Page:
GENEVA — An increase of preferential agreements is undermining the fairness and effectiveness of the global trade system, a World Trade Organization report said.
The study released Monday, and was commissioned by WTO director-general Supachai Panitchpakdi, found that the even playing field created by the WTO’s global trade rules “is close to becoming the exception,” rather than the norm. Instead, there is a proliferation of discriminatory preferences, such as regional and bilateral accords, customs unions and common markets.
A long-term remedy is to lower tariffs and nontariff barriers, such as licensing restrictions, in global trade negotiations. To that end, the report suggested that wealthy countries among the 148 WTO members should commit to a date by which all their tariffs will move to zero. Some members have suggested 2015 for that goal.
Peter Sutherland, chairman of the independent eight-member board that compiled the findings, told a news conference that political involvement in the global trade system “is less than adequate.”
Sutherland, a former WTO chief and now chairman of Goldman Sachs International, partly attributed the collapse of the trade summits in Seattle in 1999 and in Cancún in 2003 to a lack of political leadership at the highest levels.
The study accused trade ministers of devoting more time to negotiating bilateral and multilateral deals than to ensuring the WTO talks deliver results. A “safe and prosperous world” has to be based on multilateral regulations, Sutherland said.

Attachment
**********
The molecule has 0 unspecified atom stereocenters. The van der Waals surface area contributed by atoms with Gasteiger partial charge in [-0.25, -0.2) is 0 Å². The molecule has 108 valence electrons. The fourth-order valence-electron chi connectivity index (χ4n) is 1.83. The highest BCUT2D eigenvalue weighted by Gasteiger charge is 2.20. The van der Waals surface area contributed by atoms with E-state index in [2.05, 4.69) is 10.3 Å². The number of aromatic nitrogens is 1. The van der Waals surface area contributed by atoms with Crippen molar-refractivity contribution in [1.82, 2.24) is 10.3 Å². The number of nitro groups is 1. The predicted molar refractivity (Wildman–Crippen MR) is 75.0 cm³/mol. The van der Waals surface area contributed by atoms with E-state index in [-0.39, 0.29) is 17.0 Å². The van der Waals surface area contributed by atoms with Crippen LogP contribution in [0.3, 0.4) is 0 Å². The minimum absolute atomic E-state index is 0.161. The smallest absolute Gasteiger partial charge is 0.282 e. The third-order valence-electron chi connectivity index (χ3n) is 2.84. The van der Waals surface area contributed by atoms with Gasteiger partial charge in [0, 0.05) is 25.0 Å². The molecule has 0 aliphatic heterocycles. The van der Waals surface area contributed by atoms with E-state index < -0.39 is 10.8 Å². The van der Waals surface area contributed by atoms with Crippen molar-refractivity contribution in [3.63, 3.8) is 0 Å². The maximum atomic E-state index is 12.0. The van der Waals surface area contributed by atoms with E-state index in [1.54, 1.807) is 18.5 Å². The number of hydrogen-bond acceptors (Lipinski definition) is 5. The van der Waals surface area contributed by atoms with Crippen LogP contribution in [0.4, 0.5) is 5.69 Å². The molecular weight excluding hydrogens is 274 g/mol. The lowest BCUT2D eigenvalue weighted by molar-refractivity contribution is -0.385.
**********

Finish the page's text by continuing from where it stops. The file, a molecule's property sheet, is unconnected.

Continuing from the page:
WTO ministerial conferences now held every two years should be staged annually, and the chief of the global organization should report to ministers in writing every six months, the study said.
The U.S. welcomes “the report’s call for greater transparency, particularly in its recommendations to make dispute settlement proceedings public and for greater outreach to the public.”
The report said countries that have made trade a pillar of economic growth have evolved “more strongly and become more wealthy than those that have chosen a reliance on domestic markets behind protective walls.”
The board rejected the argument made by some labor groups that trade with poor countries depresses the price of labor-intensive manufacturing goods, such as textiles and apparel, and leads to lower wages.
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